Electric toothbrushes have been shown to prevent tooth loss and maintain better oral health.

For something that’s as impactful as dentistry, it’s startling how little science there is in dentistry — up to the point where some have even asked whether dentistry is, itself, a science. When it comes to our teeth and mouth there is a debate about pretty much everything. Even when it comes to the type of toothbrush, things are not settled.

A new contender is the electric toothbrush, which has become ever-present in many parts of the world. Talk to most users and they’ll tell you that using an electric toothbrush feels cleaner, more efficient — few would ever return to a regular toothbrush. But is there any truth to this impression?

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Dentists are rather torn on this one, but a new study compared the electric with regular toothbrushes, finding significant advantages to the former.

“Electric toothbrushes have become increasingly popular among all age groups in Germany (2) but few studies have tested their long-term effectiveness,” said study author Dr. Vinay Pitchika, of the University of Greifswald, Germany. “Our study shows that electric toothbrushes are most beneficial in maintaining good oral health and are linked with slower progression of periodontal disease.”

Researchers followed participants for 11 years, with regular dental examinations performed by calibrated and licensed dentists who received prior training from a periodontist.

They focused on periodontal disease, which causes a slow erosion of the bone surrounding the tooth. Periodontal disease creates “pockets” around the teeth, a process which leaves us more vulnerable to tooth loss. Researchers found that participants who use electric toothbrushes have fewer such pockets and better attachment of teeth to the gums and bone. The only group that didn’t benefit significantly from using an electric toothbrush was the one that was already impacted by periodontal disease. Dr. Pitchika said:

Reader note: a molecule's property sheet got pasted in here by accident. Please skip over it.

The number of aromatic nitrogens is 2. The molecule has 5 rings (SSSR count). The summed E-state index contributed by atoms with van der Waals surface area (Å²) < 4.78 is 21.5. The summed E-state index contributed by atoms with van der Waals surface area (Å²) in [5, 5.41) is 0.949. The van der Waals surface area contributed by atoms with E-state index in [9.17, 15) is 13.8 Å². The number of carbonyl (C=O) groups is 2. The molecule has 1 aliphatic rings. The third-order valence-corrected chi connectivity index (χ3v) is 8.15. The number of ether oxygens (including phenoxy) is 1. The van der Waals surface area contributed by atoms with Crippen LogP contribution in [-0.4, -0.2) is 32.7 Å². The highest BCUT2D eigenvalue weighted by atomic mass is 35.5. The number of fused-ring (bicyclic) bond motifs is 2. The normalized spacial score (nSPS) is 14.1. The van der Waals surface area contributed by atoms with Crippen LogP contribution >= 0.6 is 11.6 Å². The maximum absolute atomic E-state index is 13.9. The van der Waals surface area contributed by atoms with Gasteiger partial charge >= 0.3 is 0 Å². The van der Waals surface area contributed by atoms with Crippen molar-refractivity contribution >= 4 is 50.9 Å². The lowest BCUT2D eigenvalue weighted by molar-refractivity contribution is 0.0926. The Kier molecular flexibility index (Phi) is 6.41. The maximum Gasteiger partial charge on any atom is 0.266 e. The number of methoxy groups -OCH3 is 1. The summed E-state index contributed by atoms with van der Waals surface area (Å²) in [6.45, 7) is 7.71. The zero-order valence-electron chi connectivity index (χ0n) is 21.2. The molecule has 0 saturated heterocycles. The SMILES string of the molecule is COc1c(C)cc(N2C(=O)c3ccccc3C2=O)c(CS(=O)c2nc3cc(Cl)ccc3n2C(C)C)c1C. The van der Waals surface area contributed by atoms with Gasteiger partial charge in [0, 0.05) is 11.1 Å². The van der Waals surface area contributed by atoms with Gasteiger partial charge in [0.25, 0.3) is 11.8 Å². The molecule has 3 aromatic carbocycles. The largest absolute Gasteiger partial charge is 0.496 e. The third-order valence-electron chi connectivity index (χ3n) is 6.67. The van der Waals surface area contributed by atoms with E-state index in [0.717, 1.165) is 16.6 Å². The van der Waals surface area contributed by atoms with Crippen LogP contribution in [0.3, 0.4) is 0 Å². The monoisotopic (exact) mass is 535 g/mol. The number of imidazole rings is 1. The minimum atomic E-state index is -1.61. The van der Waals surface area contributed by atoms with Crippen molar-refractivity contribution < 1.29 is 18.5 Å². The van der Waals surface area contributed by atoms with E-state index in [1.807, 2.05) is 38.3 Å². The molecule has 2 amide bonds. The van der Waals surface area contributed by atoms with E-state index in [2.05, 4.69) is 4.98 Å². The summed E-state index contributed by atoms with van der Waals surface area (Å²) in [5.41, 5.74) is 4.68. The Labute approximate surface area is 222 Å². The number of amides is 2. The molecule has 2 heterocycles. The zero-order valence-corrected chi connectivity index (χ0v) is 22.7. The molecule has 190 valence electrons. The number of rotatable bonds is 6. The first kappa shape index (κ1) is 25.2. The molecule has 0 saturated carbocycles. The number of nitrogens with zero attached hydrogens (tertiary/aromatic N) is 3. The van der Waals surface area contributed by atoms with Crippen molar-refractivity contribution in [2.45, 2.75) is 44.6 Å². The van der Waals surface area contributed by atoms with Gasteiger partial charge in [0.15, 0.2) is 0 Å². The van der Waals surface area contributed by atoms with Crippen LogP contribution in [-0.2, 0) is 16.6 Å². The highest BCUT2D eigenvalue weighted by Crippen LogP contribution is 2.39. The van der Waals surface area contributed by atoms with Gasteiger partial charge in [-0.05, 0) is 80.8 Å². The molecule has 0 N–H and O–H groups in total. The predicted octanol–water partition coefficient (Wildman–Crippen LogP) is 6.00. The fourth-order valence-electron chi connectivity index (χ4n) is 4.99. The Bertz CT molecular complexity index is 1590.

“People who already have relatively good oral health and minimal periodontal breakdown appear to profit the most from electric toothbrushing. Electric toothbrushes were much more effective as a preventive tool rather than when periodontitis had already progressed. People with severe periodontitis need periodontal treatment.”

However, researchers also note that when it comes to cavities, there was no substantial difference between the type of toothbrush used. Instead, another factor is probably at play.

“Compared to the type of toothbrush, we presume that fluoride has a major role to play in preventing caries or reducing progression of caries,” said Dr. Pitchika.

Journal Reference: Pitchika V, Pink C, Völzke H, Welk A, Kocher T, Holtfreter B. Long-term impact of powered toothbrush on oral health: 11-year cohort study. J Clin Periodontol. 2019. doi: 10.1111/jcpe.13126.